Star of the show
No, its not a female bee, nor the Queen, and this isn't its actual size, it's approximately 1mm in diameter.
Varroa jacobsoni and the destructor mite have been around between 2 and three million years.
Mite infested colonies die because varroa provides a new viral transmission route for a small number of naturally occurring bee viral pathogens. This reduces the lifespan of bees when they are at the pupae stage. During the winter as your brood is shrinking this is the most vulnerable time for your bee’s to fight off the pathogen. They are at their weakest, probably in the months of November and December.
The bees in resistant colonies have learned which cells are infested with varroa and prevent the mite reproducing by removing the infested pupae.
Should you treat for varroa with chemicals?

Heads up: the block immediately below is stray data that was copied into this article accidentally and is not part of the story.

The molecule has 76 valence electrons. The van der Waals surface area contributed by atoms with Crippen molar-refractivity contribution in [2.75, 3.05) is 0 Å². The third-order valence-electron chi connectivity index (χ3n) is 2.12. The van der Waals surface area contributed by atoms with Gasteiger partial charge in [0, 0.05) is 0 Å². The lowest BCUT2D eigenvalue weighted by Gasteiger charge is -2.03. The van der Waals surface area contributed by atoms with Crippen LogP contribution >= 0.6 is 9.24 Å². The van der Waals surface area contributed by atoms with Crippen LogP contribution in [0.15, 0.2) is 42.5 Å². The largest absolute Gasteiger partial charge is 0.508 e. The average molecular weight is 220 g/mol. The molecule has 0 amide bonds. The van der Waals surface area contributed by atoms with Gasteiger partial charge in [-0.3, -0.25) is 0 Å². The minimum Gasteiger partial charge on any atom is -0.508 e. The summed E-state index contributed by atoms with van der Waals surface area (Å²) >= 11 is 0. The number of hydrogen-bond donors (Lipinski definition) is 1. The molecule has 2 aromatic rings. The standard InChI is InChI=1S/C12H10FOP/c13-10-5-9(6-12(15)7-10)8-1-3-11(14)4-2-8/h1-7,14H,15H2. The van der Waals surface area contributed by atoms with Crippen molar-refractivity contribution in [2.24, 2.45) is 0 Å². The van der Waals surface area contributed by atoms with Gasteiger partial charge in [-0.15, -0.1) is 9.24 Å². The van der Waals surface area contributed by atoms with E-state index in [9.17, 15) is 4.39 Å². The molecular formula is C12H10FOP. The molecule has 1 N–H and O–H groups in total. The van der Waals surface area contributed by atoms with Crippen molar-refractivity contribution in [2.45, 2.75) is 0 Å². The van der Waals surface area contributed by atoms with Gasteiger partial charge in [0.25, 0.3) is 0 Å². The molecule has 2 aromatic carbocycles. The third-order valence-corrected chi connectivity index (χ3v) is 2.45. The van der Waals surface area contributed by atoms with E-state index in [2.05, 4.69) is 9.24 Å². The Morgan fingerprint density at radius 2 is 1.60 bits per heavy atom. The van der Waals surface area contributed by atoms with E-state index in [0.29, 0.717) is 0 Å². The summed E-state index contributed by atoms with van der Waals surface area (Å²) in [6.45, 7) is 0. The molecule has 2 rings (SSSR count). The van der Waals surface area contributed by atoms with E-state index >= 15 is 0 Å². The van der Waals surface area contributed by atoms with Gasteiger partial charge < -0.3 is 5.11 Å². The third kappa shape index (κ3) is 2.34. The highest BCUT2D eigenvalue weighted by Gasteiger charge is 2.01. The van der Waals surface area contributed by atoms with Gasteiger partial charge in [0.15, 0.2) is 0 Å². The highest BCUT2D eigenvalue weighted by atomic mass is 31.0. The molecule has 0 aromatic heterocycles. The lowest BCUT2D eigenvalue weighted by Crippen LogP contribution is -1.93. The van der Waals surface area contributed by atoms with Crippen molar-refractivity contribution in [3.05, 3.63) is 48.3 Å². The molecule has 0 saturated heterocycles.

The honest answer to this is. It depends. Email me if you are a bee keeper and want to know my thoughts on Varroa chemical treatments.
What happens when you have a varroa infestation?
That also depends upon the strength of your colony.
If during the winter and you brood is only 2000 bees strong, that means you have one full frame of healthy bee’s and your colony is unlikely to survive. In a healthy colony your frames hold up to 2000 bee’s each and there is a full and healthy brood colony that is maxxed out. Every frame contains 2000 bee's.
Honey bees seem to have developed a way of coping with varroa. They may uncap brood cells where they detect the mites and recap the cells. Bee resistant colonies have learned which cells are infested and remove the infected pupae.
Love your Bee’s and they will love you.
Please contact me now to pay and book your place on our special weekend Beekeeping course on 13/14 August in Leicester. There are only a few spaces, and its a highly intensive course that gives you all the vitial skills to become a beekeeper over one weekend.